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Del Monte adds food to aseptic PET beverage line

A blow/fill system originally installed for aseptic packaging of teas and juice-based beverages now is being used to bottle a specialty tomato sauce.

Each holding just under 18 oz of product, these aseptically filled PET bottles are available in colorful four-count paperboard c
Each holding just under 18 oz of product, these aseptically filled PET bottles are available in colorful four-count paperboard c

Del Monte Foods Sud Europa launched breakthrough aseptic packaging technology in late '96 when it began bottling beverages in an integrated blow-molding/filling system called ASIS (see Packaging World, November '96, p. 38 or packworld.com/go/ASIS). The innovative line consists of a SIPA (Vittorio, Veneto, Italy) linear blow-molding machine capable of producing 96 bottles/min and a Procomac (Parma, Italy) 50-valve aseptic rotary filler. In the U.S., SIPA is represented by SIPA North America (Atlanta, GA) and Procomac by Procomac North America (St. Petersburg, FL).

Although shelf-stable teas and juices in monolayer bottles of polyethylene terephthalate were the first commercial products to emerge from the ASIS line, Del Monte management had other products in mind almost from the day the system was installed. Last summer it tested one of them, Passata, in the Italian marketplace.

Loosely translated as "freshly squeezed," Passata is only produced during the 40-day period when fresh ripe tomatoes are harvested. Consumers use Passata as a base for sauces they serve over pasta.

Until last summer, Del Monte's Passata was exclusively hot-filled into glass jars. Use of that package, says Del Monte technical manager Mr. Sommi, will certainly continue.

"Our plastic container is positioned as an alternative to glass," says Sommi. "We don't want to cannibalize sales of Passata in glass containers."

Four-packs of the plastic bottles, each containing 500 g of sauce, sell at retail for the U.S. equivalent of $1.55. On a per gram basis, that's about the same as what consumers pay for 700 g of Del Monte's Passata in glass with a steel closure.

In 1998, Del Monte filled Passata in 1 million plastic bottles that were sold in supermarkets throughout Italy. Each bottle contained 55g (17.65 oz) of product. Although lacking a true barrier layer, the monolayer PET bottles were a relatively heavy 30 g, which helps explain why they were given a 11/2-year best-if-used-by date. The glass containers, by comparison, have a three-year shelf life.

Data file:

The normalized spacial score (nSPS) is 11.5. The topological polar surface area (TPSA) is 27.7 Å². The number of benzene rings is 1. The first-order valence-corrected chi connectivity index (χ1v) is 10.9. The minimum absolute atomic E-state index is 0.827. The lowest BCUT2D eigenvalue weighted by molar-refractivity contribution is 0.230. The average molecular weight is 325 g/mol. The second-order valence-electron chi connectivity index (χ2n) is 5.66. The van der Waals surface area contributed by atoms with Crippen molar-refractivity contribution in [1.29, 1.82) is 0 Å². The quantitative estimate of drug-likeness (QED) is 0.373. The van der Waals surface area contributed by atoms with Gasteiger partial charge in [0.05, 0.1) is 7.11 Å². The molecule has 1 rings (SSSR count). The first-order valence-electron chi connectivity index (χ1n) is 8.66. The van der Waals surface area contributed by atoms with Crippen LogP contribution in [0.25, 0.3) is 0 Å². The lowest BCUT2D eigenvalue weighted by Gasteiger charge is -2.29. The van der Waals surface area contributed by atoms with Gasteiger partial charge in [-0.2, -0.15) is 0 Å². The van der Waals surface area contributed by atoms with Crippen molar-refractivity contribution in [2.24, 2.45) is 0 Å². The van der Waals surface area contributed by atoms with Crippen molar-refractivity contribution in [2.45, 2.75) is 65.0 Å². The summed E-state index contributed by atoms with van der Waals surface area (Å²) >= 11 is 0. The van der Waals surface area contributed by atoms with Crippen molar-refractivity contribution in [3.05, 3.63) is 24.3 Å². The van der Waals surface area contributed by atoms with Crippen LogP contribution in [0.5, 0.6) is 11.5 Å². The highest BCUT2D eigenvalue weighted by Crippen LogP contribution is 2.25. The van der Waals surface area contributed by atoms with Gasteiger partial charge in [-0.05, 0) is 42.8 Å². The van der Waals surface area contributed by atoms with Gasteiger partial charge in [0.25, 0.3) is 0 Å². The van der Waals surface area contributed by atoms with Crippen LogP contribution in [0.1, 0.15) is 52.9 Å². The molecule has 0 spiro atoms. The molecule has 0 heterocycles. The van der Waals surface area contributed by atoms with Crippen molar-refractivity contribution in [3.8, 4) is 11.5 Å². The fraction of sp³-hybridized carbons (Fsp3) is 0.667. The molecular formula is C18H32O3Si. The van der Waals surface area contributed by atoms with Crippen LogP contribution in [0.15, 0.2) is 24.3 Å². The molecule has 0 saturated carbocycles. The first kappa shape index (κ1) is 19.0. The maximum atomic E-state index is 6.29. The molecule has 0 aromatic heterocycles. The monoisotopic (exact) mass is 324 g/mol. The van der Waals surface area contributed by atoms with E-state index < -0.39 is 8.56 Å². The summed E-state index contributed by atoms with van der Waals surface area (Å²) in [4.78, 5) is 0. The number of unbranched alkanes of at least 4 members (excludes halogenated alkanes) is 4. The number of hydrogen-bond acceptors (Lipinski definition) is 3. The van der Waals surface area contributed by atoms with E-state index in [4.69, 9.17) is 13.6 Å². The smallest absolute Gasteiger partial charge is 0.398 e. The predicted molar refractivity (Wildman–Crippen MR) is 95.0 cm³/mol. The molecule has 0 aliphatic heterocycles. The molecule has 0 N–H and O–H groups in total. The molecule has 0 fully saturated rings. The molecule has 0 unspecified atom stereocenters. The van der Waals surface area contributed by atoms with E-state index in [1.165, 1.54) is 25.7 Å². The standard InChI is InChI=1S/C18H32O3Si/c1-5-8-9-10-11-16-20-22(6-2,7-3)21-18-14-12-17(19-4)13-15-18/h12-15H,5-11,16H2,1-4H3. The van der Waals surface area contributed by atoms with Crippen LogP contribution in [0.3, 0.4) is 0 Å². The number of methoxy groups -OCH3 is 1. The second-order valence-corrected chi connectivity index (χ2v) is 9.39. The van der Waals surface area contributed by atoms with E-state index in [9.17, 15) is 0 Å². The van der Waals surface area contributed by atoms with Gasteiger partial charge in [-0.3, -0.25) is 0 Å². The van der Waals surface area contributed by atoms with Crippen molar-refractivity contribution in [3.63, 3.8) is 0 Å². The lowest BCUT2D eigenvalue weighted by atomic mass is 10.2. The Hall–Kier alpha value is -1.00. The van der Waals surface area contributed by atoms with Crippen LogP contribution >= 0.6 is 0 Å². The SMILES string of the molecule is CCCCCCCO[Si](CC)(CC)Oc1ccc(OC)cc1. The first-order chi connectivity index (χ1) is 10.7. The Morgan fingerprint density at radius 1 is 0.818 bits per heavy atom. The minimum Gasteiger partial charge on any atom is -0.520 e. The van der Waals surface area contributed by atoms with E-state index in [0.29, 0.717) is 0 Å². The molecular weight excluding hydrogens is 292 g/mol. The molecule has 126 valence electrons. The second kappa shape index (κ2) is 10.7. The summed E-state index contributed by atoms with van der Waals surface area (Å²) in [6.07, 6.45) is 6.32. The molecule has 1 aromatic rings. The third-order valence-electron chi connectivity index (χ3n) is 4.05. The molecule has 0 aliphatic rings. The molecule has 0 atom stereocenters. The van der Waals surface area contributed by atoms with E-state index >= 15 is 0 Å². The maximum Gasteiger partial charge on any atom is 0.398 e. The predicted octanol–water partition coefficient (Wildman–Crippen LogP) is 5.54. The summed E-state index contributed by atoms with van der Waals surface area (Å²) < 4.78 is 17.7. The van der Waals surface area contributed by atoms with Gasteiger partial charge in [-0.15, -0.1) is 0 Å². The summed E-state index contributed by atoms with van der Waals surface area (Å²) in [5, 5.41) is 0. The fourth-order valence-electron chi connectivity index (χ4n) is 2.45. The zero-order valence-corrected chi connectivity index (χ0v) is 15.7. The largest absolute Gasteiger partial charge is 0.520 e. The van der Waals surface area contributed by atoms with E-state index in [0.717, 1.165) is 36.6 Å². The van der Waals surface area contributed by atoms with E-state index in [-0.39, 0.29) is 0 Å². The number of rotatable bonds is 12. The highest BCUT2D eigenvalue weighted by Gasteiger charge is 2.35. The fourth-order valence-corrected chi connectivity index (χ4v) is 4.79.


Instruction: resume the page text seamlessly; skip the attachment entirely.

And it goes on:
According to Sommi, the decision to fix the shelf life at 11/2 years wasbased on accelerated shelf-life data. He adds that as far as taste is concerned, Del Monte's real-time experience with Passata in PET confirms the data from the accelerated test. But color, says Sommi, begins to darken slightly after 12 months. Ongoing research is aimed at addressing that issue.

"From a business point of view, we believe that sooner or later, and I think it will be sooner, somebody will come up with a solution," says Sommi. For the '99 harvest, the firm elected to market the same quantity of Passata in the same PET bottles as in 1998.

Sterility measures

The ASIS system at Del Monte is completely enclosed in a Class 100ꯠ clean room. Within this room is a sealed cabinet overpressured with filtered air that keeps the cabinet at a Class 1ꯠ level of cleanliness. Inside this cabinet is the SIPA blow molder. Bottles leave the blow molder on a Procomac air conveyor that is also enclosed and overpressured with filtered air. It guarantees Class 100 air quality from the blow molder's discharge to the infeed of the filling machine.

The Procomac Fillstar Fx-M filler sits in still another overpressured "room within a room." Here the level of sterility is at a Class 10 level. Operators do not routinely enter this room. The room's clear walls have ports fitted with "intervention gloves." Operators put their arms into these to clear up jams or make other corrections.

According to Sommi, the concept of one aseptic system handling something as free-flowing as tea and yet still being capable of filling a more viscous product like Passata comes as no surprise.

"At the very beginning, our sterilizer was selected with this in mind," says Sommi. "The Procomac filler, too, was tested with ketchup, which is even more viscous than Passata. Filling speeds are absolutely the same with the Passata as they are with the juice or tea."

The 32-mm injection-molded polypropylene closures, supplied by Novembal (Les Creres, France), are sterilized with hydrogen peroxide before entering the Class 10 zone for application. Only after capping do bottles exit the Class 10 clean zone. They're conveyed into a four-pack carrier applicator, supplied by Mead (Atlanta, GA), that wraps them in paperboard brightly decorated on a gravure press in five colors.

Others use aseptic bricks

According to Mario Calatroni, general manager at Del Monte Sud Europa, the only other Passata in Italy that's available in aseptic packaging is a brick pack from Parmalat. Calatroni says his company considered this format as well. But consumers made it clear that the clear PET bottle has more appeal.

Cost is obviously among the factors that had to be considered. According to Sommi, PET is more economical than glass from a materials cost standpoint. But the production speed is much faster with glass. These are among the issues that Del Monte has to weigh as it measures how successful Passata in PET can be.

Consumer preference must also be factored. "PET offers value-added advantages like reclosability, light weight and shatter-resistance," says Sommi.

At the end of the day, Del Monte likes what it sees in aseptically filled PET for Passata. "We have confidence in its potential," says Sommi.

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